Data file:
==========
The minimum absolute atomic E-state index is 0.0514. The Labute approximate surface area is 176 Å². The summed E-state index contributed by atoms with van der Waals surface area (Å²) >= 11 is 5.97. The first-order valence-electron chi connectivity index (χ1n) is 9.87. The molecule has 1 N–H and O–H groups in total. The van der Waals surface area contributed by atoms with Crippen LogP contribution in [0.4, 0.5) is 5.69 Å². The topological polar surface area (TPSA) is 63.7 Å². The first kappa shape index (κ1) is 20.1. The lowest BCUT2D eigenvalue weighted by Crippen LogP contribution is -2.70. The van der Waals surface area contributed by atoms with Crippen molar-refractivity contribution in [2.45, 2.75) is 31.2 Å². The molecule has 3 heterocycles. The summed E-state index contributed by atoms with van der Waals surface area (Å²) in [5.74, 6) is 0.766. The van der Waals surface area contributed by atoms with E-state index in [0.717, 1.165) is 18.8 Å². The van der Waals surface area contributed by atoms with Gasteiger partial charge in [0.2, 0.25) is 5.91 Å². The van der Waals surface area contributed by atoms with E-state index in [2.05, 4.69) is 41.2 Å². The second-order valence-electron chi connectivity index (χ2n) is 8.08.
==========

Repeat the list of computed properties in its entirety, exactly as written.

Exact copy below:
The minimum absolute atomic E-state index is 0.0514. The Labute approximate surface area is 176 Å². The summed E-state index contributed by atoms with van der Waals surface area (Å²) >= 11 is 5.97. The first-order valence-electron chi connectivity index (χ1n) is 9.87. The molecule has 1 N–H and O–H groups in total. The van der Waals surface area contributed by atoms with Crippen LogP contribution in [0.4, 0.5) is 5.69 Å². The topological polar surface area (TPSA) is 63.7 Å². The first kappa shape index (κ1) is 20.1. The lowest BCUT2D eigenvalue weighted by Crippen LogP contribution is -2.70. The van der Waals surface area contributed by atoms with Crippen molar-refractivity contribution in [2.45, 2.75) is 31.2 Å². The molecule has 3 heterocycles. The summed E-state index contributed by atoms with van der Waals surface area (Å²) in [5.74, 6) is 0.766. The van der Waals surface area contributed by atoms with E-state index in [0.717, 1.165) is 18.8 Å². The van der Waals surface area contributed by atoms with Gasteiger partial charge in [0.2, 0.25) is 5.91 Å². The van der Waals surface area contributed by atoms with E-state index in [2.05, 4.69) is 41.2 Å². The second-order valence-electron chi connectivity index (χ2n) is 8.08.